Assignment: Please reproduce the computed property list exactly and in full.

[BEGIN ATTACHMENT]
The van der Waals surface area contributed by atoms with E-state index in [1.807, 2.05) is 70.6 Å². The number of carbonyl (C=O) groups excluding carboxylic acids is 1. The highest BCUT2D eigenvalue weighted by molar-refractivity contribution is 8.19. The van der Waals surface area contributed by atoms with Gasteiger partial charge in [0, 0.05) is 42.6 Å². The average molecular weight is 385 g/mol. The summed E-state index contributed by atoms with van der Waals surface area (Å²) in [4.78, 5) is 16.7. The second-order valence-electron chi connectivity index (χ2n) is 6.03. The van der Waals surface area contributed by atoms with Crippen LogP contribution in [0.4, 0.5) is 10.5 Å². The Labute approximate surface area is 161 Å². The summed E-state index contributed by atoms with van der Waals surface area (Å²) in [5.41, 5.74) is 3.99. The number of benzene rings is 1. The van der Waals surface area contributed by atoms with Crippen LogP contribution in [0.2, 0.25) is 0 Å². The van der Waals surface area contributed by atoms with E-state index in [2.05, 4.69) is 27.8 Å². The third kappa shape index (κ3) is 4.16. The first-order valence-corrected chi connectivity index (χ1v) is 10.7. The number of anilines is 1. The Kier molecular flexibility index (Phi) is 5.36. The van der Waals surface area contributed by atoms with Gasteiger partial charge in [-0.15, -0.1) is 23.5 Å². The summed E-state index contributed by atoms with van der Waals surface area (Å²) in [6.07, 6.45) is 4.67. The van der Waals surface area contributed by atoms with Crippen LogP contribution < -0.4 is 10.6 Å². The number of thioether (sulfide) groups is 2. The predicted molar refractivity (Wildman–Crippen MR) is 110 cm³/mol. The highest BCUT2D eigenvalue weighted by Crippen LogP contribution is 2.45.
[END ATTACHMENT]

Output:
The van der Waals surface area contributed by atoms with E-state index in [1.807, 2.05) is 70.6 Å². The number of carbonyl (C=O) groups excluding carboxylic acids is 1. The highest BCUT2D eigenvalue weighted by molar-refractivity contribution is 8.19. The van der Waals surface area contributed by atoms with Gasteiger partial charge in [0, 0.05) is 42.6 Å². The average molecular weight is 385 g/mol. The summed E-state index contributed by atoms with van der Waals surface area (Å²) in [4.78, 5) is 16.7. The second-order valence-electron chi connectivity index (χ2n) is 6.03. The van der Waals surface area contributed by atoms with Crippen LogP contribution in [0.4, 0.5) is 10.5 Å². The Labute approximate surface area is 161 Å². The summed E-state index contributed by atoms with van der Waals surface area (Å²) in [5.41, 5.74) is 3.99. The number of benzene rings is 1. The van der Waals surface area contributed by atoms with Crippen LogP contribution in [0.2, 0.25) is 0 Å². The van der Waals surface area contributed by atoms with E-state index in [2.05, 4.69) is 27.8 Å². The third kappa shape index (κ3) is 4.16. The first-order valence-corrected chi connectivity index (χ1v) is 10.7. The number of anilines is 1. The Kier molecular flexibility index (Phi) is 5.36. The van der Waals surface area contributed by atoms with Gasteiger partial charge in [-0.15, -0.1) is 23.5 Å². The summed E-state index contributed by atoms with van der Waals surface area (Å²) in [6.07, 6.45) is 4.67. The van der Waals surface area contributed by atoms with Crippen LogP contribution < -0.4 is 10.6 Å². The number of thioether (sulfide) groups is 2. The predicted molar refractivity (Wildman–Crippen MR) is 110 cm³/mol. The highest BCUT2D eigenvalue weighted by Crippen LogP contribution is 2.45.